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Using Probability for Risk Analysis Barbara Luckett – 20 October 2009.

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1 Using Probability for Risk Analysis Barbara Luckett – 20 October 2009

2 Personal Background  Naval Surface Warfare Center Dahlgren Division (NSWCDD ) “…premier research and development center that serves as a specialty site for weapon system integration.” -- NSWCDD website  Platform System Safety Branch  Department of Defense (DoD) acquisition projects C62-65BF-EBC1-2E3E308BACC C62-65BF-EBC1-2E3E308BACC92365

3 System Safety Terms and Concepts  System – “a composite, at any level of complexity, of personnel, procedures, materials, tools, equipment, facilities, and software… used together in the intended operational or support environment to perform a given task or achieve a specific purpose.” – MIL-STD 882C  Safety – “freedom from those conditions that can cause death, injury, occupational illness, or damage to or loss of equipment or property, or damage to the environment.” – MIL-STD 882C

4 What is System Safety?  “The application of engineering and management principles, criteria, and techniques to optimize all aspects of safety within the constraints of operational effectiveness, time, and cost throughout all phases of the system life cycle.” – MIL-STD 882C  “For almost any system, product, or service, the most effective means of limiting product liability and accident risks is to implement an organized system safety function beginning in the conceptual design phase, and continuing through to its development, fabrication, testing, production, use, and ultimate disposal.” – System Safety Society website

5 System Safety Terms and Concepts  Hazard – “any real or potential condition that can cause death, injury, occupational illness; or damage to or loss of equipment or property; or damage to the environment.” – MIL-STD 882C  Mishap – “an unplanned event or series of events resulting in death, injury, occupational illness; or damage to or loss of equipment or property; or damage to the environment.” – MIL-STD 882C  Effect – “the result of a mishap (ie: death, injury, occupational illness; or damage to or loss of equipment or property; or damage to the environment).” – MIL- STD 882C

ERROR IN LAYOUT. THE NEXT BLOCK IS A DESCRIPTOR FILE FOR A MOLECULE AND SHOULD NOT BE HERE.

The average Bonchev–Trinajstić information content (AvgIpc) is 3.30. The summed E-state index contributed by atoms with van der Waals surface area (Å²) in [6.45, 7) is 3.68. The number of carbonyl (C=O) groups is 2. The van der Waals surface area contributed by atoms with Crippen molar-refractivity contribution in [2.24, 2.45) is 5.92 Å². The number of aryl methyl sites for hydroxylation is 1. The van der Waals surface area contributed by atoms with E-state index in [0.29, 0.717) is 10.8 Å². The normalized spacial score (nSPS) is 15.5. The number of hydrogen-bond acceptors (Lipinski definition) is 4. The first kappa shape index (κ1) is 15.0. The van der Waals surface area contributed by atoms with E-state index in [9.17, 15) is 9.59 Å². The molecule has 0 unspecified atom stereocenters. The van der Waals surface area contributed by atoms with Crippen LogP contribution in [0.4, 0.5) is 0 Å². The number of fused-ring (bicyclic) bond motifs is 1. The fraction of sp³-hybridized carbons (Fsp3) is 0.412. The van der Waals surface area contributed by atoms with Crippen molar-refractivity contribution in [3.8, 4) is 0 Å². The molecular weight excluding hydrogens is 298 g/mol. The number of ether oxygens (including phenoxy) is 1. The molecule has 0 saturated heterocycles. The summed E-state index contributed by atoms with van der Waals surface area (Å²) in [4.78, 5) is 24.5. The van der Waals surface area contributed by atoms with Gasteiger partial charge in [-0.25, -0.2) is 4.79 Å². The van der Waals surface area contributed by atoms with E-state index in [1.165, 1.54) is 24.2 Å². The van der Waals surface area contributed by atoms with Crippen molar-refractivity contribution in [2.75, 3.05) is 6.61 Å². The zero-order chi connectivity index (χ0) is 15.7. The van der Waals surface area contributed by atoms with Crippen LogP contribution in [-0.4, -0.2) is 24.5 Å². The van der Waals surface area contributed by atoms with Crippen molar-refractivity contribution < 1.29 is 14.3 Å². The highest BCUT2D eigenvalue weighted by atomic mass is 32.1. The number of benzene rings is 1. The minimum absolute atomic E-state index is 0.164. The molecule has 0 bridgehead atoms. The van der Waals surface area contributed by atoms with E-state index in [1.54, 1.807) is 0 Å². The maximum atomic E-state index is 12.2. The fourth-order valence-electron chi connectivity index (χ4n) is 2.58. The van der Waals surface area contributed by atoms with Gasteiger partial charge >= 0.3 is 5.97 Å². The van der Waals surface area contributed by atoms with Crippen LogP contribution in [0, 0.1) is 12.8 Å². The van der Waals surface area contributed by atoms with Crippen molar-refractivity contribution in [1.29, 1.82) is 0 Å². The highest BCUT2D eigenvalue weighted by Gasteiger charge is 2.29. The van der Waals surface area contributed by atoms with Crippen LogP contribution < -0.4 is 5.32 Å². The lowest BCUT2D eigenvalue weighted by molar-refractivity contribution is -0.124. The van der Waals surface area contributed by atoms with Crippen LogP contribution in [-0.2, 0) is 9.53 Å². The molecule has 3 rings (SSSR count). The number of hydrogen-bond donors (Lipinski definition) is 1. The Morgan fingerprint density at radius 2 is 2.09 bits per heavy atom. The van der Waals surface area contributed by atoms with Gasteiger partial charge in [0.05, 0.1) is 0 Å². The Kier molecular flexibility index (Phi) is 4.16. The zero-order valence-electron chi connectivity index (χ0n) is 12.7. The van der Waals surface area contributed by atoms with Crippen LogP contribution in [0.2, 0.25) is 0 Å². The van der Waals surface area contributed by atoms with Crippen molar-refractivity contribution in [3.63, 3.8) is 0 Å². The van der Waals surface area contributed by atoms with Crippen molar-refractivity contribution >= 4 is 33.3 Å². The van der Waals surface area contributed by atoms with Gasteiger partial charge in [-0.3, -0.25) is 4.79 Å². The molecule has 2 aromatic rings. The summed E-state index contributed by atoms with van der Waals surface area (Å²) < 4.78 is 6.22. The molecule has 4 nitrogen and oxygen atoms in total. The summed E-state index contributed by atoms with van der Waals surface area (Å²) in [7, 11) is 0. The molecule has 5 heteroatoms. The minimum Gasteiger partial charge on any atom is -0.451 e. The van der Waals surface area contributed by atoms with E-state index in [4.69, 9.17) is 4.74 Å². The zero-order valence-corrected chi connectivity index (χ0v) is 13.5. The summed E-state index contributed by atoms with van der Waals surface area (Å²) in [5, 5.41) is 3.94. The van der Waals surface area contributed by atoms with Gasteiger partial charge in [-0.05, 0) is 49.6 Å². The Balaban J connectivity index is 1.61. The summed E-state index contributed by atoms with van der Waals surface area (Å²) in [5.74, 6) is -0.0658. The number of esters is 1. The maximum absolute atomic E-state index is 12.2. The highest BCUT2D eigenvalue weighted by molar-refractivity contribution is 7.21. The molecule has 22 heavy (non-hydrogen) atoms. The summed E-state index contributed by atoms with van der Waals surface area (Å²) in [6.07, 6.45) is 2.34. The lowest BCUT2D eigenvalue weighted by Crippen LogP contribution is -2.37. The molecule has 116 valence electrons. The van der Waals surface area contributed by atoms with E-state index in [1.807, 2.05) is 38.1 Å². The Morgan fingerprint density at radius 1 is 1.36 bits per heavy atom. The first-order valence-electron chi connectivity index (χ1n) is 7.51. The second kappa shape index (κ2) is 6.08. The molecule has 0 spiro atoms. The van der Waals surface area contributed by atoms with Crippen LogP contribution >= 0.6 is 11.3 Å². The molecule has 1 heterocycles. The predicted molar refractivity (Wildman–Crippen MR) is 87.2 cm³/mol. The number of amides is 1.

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9 Mishap Severity DescriptionCategoryEnvironmental, Safety, and Health Result Criteria Catastrophic1Could result in: death, permanent total disability; system loss, loss exceeding $1M; or irreversible severe environmental damage that violates law or regulation Critical2Could result in: permanent partial disability, injuries, or occupational illness that may result in hospitalization of at least three personnel; major system damage, loss exceeding $200K but less than $1M; or reversible environmental damage causing a violation of law or regulation Marginal3Could result in: injury or occupational illness resulting in one or more lost workdays; minor system damage, loss exceeding $10K but less than $200K; or mitigable environmental damage without violation of law or regulation where restoration activities can be accomplished Negligible4Could result in: injury or illness not resulting in a lost work day; insignificant system damage, loss exceeding $2K but less than $10K; or minimal environmental damage not violating law or regulation

10 Mishap Probability LevelDescriptionItem CriteriaFleet Criteria AFrequentLikely to occur often in the life of an item, with a probability of occurrence greater than Continuously experienced BProbableWill occur several times in the life of an item, with a probability of occurrence less than but greater than in that life Will occur frequently COccasionalLikely to occur some time in the life of an item, with a probability of occurrence less than but greater than in that life Will occur several times DRemoteUnlikely but possible to occur in the life of an item, with a probability of occurrence less than but greater than in that life Unlikely but can be reasonably be expected to occur EImprobableSo unlikely, it can be assumed occurrence may not be experienced, with a probability of occurrence less than Unlikely to occur but possible